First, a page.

5 things you need to know about the 2018 Audi SQ5
Crossover SUVs provide practicality for daily adventures, but sometimes a touch of performance is desired. That’s where the 2018 Audi SQ5 comes in.
It’s not a pudgy family truckster flopping into corners, nor is it a track slayer. The 2018 Audi SQ5 is a compact crossover SUV with special sauce.
Here are 5 things you should know about the 2018 Audi SQ5:
What’s under the hood?
The Audi SQ5 is powered by a turbocharged 3.0-liter V-6 it shares with the S4 and S5, but it sounds different. Upon starting the SQ5 the engine gives a little bark and then settles into a burble. The sound? It’s a cross between the German automaker’s turbocharged inline-5 and the 2.7-liter twin-turbo V-6 from the early 2000s S4.
This engine is mated to an 8-speed automatic transmission with a torque converter, but it acted more like Audi’s dual-clutch transmissions. It’s programmed to shift with authority and make clear when it’s swapped gears.
The last-generation Q5 and sportier SQ5 were never known for their packaging, and the new 2018 SQ5 is no different. Put a rear-facing car seat in back and the front seat lacked leg room. Taking family road trips will warrant the larger Q7. Rear seat head room is nothing to write home about, but 6-footers will be fine— just duck on the way in.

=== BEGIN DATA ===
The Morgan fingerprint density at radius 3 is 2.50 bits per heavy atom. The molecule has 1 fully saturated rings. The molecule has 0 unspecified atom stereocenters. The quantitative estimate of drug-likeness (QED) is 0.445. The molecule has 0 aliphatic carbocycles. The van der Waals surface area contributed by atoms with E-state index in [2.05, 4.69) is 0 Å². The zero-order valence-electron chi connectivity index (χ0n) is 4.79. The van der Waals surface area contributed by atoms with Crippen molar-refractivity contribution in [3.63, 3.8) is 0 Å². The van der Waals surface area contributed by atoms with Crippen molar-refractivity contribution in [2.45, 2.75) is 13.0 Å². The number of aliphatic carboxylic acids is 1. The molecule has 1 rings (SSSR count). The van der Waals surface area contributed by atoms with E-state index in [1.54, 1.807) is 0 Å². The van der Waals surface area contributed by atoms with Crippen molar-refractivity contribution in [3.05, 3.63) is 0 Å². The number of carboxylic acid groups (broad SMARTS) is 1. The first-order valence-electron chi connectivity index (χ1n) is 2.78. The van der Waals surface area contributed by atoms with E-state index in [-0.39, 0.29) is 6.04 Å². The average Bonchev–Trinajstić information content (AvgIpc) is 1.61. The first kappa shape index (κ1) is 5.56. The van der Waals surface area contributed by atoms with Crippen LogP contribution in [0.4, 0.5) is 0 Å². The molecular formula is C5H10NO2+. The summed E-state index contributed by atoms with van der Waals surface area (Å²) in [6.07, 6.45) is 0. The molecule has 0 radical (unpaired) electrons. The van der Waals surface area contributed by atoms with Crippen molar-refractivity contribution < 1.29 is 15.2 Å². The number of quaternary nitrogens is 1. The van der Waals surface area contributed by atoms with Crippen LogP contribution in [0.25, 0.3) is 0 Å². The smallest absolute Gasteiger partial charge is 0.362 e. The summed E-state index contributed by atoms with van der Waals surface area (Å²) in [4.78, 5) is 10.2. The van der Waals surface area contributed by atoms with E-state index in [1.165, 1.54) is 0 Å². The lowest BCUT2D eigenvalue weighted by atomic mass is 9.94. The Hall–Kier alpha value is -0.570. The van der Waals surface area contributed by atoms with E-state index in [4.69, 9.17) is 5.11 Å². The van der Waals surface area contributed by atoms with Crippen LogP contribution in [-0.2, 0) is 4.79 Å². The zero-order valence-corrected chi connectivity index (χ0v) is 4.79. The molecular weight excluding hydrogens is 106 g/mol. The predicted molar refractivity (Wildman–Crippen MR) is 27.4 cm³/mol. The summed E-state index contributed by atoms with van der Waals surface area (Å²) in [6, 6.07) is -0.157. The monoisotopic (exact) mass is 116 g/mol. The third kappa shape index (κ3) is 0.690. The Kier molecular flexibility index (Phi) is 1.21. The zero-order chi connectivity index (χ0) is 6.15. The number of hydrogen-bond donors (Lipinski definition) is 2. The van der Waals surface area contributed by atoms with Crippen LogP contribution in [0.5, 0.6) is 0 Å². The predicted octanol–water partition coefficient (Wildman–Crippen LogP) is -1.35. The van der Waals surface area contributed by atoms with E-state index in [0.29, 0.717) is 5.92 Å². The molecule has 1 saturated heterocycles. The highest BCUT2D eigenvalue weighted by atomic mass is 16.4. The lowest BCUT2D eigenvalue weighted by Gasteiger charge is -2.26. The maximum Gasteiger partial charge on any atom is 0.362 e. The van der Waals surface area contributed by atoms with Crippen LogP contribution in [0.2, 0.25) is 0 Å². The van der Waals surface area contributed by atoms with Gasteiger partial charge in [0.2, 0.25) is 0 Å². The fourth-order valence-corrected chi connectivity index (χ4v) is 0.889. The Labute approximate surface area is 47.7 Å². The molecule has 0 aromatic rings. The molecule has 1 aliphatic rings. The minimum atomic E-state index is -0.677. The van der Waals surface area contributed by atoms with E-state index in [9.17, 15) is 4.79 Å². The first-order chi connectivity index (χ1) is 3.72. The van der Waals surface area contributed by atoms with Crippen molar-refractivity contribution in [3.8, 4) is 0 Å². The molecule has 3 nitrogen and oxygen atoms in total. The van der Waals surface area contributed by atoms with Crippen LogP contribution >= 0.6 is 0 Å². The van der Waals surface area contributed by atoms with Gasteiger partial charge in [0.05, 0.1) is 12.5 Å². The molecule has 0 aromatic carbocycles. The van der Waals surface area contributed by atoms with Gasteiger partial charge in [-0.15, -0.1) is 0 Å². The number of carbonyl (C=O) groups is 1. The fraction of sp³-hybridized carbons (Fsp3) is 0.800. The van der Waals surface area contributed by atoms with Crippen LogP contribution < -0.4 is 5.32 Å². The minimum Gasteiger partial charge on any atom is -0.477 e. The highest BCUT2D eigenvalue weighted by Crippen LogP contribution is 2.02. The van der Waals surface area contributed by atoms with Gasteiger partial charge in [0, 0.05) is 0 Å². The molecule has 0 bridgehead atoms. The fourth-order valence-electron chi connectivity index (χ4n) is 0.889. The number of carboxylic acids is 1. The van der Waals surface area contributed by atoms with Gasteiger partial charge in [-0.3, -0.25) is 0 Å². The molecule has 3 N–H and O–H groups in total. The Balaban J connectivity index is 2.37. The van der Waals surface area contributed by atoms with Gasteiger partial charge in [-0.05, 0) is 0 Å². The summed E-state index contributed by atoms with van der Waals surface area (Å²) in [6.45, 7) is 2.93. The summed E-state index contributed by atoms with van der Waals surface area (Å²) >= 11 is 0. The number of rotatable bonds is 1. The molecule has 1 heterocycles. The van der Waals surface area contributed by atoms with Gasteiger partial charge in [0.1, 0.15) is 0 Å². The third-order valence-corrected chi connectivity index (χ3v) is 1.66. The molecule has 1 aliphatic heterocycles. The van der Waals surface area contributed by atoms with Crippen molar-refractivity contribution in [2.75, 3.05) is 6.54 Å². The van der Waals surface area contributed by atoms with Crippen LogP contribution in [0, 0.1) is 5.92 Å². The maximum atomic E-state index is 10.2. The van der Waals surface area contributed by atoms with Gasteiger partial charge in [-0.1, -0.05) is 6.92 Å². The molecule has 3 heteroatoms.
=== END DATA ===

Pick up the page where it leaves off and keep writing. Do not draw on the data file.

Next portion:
Like most modern Audis, the SQ5 is a standout with its infotainment setup. The available 12.3-inch digital gauge cluster, dubbed “Virtual Cockpit,” is configurable and can show Google Earth across the entire display. The MMI infotainment controller includes quick buttons to access certain functions, a rotary controller, and a touchpad for entry but no touchscreen. The screen is is 8.3 inches and is attached to the dashboard like a stationary iPad, unfortunately. The larger Q7’s implementation is better with the ability to hide the screen when it’s not wanted at the touch of a button.
Convenience at a touch
Opt for the S Sport package for $3,000 to get red brake calipers, sport adaptive air suspension, sport rear differential, and a surprisingly helpful feature: a button on the driver side of the cargo area that instantly drops the SQ5s height to make loading and unloading heavy objects easier. While not the reason most opt for the S Sport Package—the sport rear differential really makes a difference in pulling the SQ5 around corners—it’s a feature that is a nice surprise, and will be a delight for many in certain daily situations.
It’s quick, not fast
Mash the skinny pedal to summon 354 horsepower and 369 pound-feet of torque. The power is strong, but not overwhelming. With a quoted 0-60 mph time of 5.1 seconds the SQ5 won’t be called slow, except by supercar owners. There’s more than enough oomph to ferry all passengers and gear onboard to the local Starbucks or gym after the morning business meeting. Looking for fast? Find an RS badge packing more firepower.